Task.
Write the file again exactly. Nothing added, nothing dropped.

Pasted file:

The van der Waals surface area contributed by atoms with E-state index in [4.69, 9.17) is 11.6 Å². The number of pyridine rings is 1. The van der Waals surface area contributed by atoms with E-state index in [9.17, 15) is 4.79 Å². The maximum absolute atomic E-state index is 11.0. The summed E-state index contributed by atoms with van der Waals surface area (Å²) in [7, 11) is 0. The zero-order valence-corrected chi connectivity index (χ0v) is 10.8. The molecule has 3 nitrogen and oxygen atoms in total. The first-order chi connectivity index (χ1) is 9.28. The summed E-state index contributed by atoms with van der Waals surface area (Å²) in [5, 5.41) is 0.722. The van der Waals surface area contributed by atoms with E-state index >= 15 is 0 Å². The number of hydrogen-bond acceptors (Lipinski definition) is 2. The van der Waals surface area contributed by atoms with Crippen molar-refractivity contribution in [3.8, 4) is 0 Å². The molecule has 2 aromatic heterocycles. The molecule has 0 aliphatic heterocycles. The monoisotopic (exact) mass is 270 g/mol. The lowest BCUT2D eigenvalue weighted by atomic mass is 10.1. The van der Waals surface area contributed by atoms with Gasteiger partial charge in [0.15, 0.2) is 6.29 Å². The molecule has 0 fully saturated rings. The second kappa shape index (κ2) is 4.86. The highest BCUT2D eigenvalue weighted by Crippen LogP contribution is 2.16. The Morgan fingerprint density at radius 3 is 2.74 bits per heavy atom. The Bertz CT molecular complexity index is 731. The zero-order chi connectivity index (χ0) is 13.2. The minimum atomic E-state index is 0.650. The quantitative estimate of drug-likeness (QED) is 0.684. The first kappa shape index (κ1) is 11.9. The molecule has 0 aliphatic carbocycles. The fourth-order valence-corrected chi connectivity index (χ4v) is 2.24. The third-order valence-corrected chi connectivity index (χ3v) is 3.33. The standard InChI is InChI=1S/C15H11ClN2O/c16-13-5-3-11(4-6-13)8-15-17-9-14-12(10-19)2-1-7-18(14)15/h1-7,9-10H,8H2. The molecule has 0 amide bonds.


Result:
The van der Waals surface area contributed by atoms with E-state index in [4.69, 9.17) is 11.6 Å². The number of pyridine rings is 1. The van der Waals surface area contributed by atoms with E-state index in [9.17, 15) is 4.79 Å². The maximum absolute atomic E-state index is 11.0. The summed E-state index contributed by atoms with van der Waals surface area (Å²) in [7, 11) is 0. The zero-order valence-corrected chi connectivity index (χ0v) is 10.8. The molecule has 3 nitrogen and oxygen atoms in total. The first-order chi connectivity index (χ1) is 9.28. The summed E-state index contributed by atoms with van der Waals surface area (Å²) in [5, 5.41) is 0.722. The van der Waals surface area contributed by atoms with E-state index >= 15 is 0 Å². The number of hydrogen-bond acceptors (Lipinski definition) is 2. The van der Waals surface area contributed by atoms with Crippen molar-refractivity contribution in [3.8, 4) is 0 Å². The molecule has 2 aromatic heterocycles. The molecule has 0 aliphatic heterocycles. The monoisotopic (exact) mass is 270 g/mol. The lowest BCUT2D eigenvalue weighted by atomic mass is 10.1. The van der Waals surface area contributed by atoms with Gasteiger partial charge in [0.15, 0.2) is 6.29 Å². The molecule has 0 fully saturated rings. The second kappa shape index (κ2) is 4.86. The highest BCUT2D eigenvalue weighted by Crippen LogP contribution is 2.16. The Morgan fingerprint density at radius 3 is 2.74 bits per heavy atom. The Bertz CT molecular complexity index is 731. The zero-order chi connectivity index (χ0) is 13.2. The minimum atomic E-state index is 0.650. The quantitative estimate of drug-likeness (QED) is 0.684. The first kappa shape index (κ1) is 11.9. The molecule has 0 aliphatic carbocycles. The fourth-order valence-corrected chi connectivity index (χ4v) is 2.24. The third-order valence-corrected chi connectivity index (χ3v) is 3.33. The standard InChI is InChI=1S/C15H11ClN2O/c16-13-5-3-11(4-6-13)8-15-17-9-14-12(10-19)2-1-7-18(14)15/h1-7,9-10H,8H2. The molecule has 0 amide bonds.